Cryptocurrency Hedge Funds? There’s an Index for That
HFR has debuted investable indexes that will offer exposure to hedge funds investing in the likes of Bitcoin and blockchain technology.
Hedge fund tracker HFR has launched two investable indexes to capture what the firm described as “meteoric” performance by hedge funds investing in blockchain technology and cryptocurrencies.
The indexes, which currently reflect a universe of over 20 hedge funds, include the HFR Blockchain Composite Index, based on funds that invest directly in blockchain infrastructure, cryptocurrency, and other blockchain innovations, and the HFR Cryptocurrency Index, a sub-index of the blockchain composite that focuses specifically on funds trading directly in cryptocurrencies like Bitcoin and Ethereum. Both will be investable through tracker funds operated by HFR’s asset management group.
“Investor interest in funds offering exposure to blockchain technologies and cryptocurrencies has surged in recent months as these innovations continue to move towards the mainstream and generate compelling opportunities for investors, portfolio managers, traders, and other market participants,” said HFR president Kenneth Heinz in a statement announcing the new indexes.
The launch comes days after the Cboe Futures Exchange introduced the first Bitcoin futures contacts, seen as pathway to Bitcoin trading for institutional investors who had shied away from the volatile and unregulated electronic currency.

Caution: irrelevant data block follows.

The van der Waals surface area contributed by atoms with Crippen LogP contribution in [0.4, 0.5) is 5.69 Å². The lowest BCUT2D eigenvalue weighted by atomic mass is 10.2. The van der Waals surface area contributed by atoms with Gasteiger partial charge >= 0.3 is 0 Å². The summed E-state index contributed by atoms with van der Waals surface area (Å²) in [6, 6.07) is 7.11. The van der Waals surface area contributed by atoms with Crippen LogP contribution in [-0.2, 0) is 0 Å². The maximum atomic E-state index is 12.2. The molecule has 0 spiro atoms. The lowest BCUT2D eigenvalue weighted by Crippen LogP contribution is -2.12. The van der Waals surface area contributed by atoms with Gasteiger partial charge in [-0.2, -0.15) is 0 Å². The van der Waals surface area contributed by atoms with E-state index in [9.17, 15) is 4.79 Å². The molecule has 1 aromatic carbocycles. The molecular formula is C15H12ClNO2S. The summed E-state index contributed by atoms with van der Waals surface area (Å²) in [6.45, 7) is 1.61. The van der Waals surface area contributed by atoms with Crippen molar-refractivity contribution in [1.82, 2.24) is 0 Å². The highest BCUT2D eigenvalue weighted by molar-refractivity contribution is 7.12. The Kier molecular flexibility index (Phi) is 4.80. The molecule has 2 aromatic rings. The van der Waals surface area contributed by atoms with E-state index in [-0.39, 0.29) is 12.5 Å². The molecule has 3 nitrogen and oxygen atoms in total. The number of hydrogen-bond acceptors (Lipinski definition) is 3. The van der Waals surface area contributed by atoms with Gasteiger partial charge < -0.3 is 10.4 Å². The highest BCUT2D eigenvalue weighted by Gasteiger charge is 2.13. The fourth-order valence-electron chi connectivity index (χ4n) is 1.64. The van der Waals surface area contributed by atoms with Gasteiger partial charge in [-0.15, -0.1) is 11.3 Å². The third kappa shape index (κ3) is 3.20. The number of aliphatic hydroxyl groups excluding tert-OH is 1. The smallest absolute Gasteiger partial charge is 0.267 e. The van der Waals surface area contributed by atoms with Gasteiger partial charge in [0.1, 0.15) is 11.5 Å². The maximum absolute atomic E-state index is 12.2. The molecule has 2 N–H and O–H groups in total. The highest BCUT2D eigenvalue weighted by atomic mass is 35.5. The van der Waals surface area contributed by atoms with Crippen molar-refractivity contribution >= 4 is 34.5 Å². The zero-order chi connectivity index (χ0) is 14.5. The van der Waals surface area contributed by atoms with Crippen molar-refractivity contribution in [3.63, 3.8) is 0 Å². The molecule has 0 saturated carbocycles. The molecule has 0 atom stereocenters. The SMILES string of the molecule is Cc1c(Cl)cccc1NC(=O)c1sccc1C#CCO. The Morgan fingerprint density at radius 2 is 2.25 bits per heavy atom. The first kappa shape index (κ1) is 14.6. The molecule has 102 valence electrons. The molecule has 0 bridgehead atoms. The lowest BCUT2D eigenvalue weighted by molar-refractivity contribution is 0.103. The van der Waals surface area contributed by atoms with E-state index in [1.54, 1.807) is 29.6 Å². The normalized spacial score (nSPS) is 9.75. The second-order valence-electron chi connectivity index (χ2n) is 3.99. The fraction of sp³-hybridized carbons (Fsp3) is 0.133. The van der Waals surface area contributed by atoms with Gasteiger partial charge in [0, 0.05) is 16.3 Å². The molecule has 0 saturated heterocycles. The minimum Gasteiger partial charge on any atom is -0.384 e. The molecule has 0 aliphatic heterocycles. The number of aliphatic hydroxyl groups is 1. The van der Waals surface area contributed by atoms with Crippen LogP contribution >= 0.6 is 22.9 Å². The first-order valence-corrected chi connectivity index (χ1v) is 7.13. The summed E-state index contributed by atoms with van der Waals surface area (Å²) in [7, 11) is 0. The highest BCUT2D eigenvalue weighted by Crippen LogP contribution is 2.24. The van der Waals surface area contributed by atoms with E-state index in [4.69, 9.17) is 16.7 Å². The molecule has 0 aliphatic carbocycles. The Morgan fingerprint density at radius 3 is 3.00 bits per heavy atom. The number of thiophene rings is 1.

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With performance data going back to 2015, HFR said its indexes have earned triple-digit annualized returns since inception, driven in part by “stratospheric” cryptocurrency price increases this year. Bitcoin, for example, is up more than 16-fold since the beginning of 2017, trading at around $16,500 Wednesday after starting the year below $1,000.
HFR’s blockchain index reported annualized returns of 282 percent since 2015, boosted by a “meteoric surge” of 1,522 percent in 2017 through November. The cryptocurrency sub-index similarly reported annualized returns of 292 percent since inception, with year-to-date performance of a whopping 1,641 percent.
“While the recent performance has been exciting, trading and investing in these evolving areas requires specialized expertise and involves substantial volatility and risks, both real and structural,” Heinz said in the statement. “Taking these risks into consideration, it is likely that the evolving fundamental disintermediation of traditional payment processing associated with blockchain and cryptocurrencies will continue to grow in an absolute sense and as a component of hedge fund exposures.”
The crypto funds currently tracked by HFR operate primarily macro strategies such as fundamental and systematic trend-following approaches, but the indexes also include arbitrage and momentum strategies. HFR said it expects its universe of hedge funds to “expand rapidly” in 2018, given the “explosive” growth in the sector. According to fintech data firm Autonomous Next, at least 99 new crypto funds were launched in 2017 alone.